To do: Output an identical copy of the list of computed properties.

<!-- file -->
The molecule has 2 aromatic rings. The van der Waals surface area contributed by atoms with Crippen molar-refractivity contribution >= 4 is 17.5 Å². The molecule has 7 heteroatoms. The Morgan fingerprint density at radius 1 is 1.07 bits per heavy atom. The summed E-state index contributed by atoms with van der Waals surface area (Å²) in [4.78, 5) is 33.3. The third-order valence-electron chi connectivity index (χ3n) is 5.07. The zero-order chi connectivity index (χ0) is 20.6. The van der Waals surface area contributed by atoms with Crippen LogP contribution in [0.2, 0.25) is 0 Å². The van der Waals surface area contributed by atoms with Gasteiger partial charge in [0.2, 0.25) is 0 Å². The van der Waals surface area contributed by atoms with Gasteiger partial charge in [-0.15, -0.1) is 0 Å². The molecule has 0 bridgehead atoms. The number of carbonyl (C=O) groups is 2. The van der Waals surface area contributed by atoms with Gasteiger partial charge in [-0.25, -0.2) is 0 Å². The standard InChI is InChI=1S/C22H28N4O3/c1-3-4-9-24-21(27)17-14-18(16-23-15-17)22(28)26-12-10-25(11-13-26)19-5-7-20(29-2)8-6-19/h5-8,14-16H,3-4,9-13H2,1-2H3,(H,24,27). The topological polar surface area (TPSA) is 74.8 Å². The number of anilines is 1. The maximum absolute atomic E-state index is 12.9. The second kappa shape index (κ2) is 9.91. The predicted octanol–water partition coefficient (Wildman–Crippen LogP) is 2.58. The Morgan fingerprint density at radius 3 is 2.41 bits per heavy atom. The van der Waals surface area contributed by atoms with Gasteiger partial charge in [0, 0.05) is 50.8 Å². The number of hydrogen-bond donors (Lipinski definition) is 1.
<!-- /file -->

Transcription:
The molecule has 2 aromatic rings. The van der Waals surface area contributed by atoms with Crippen molar-refractivity contribution >= 4 is 17.5 Å². The molecule has 7 heteroatoms. The Morgan fingerprint density at radius 1 is 1.07 bits per heavy atom. The summed E-state index contributed by atoms with van der Waals surface area (Å²) in [4.78, 5) is 33.3. The third-order valence-electron chi connectivity index (χ3n) is 5.07. The zero-order chi connectivity index (χ0) is 20.6. The van der Waals surface area contributed by atoms with Crippen LogP contribution in [0.2, 0.25) is 0 Å². The van der Waals surface area contributed by atoms with Gasteiger partial charge in [0.2, 0.25) is 0 Å². The van der Waals surface area contributed by atoms with Gasteiger partial charge in [-0.15, -0.1) is 0 Å². The molecule has 0 bridgehead atoms. The number of carbonyl (C=O) groups is 2. The van der Waals surface area contributed by atoms with Gasteiger partial charge in [-0.25, -0.2) is 0 Å². The standard InChI is InChI=1S/C22H28N4O3/c1-3-4-9-24-21(27)17-14-18(16-23-15-17)22(28)26-12-10-25(11-13-26)19-5-7-20(29-2)8-6-19/h5-8,14-16H,3-4,9-13H2,1-2H3,(H,24,27). The topological polar surface area (TPSA) is 74.8 Å². The number of anilines is 1. The maximum absolute atomic E-state index is 12.9. The second kappa shape index (κ2) is 9.91. The predicted octanol–water partition coefficient (Wildman–Crippen LogP) is 2.58. The Morgan fingerprint density at radius 3 is 2.41 bits per heavy atom. The van der Waals surface area contributed by atoms with Gasteiger partial charge in [0, 0.05) is 50.8 Å². The number of hydrogen-bond donors (Lipinski definition) is 1.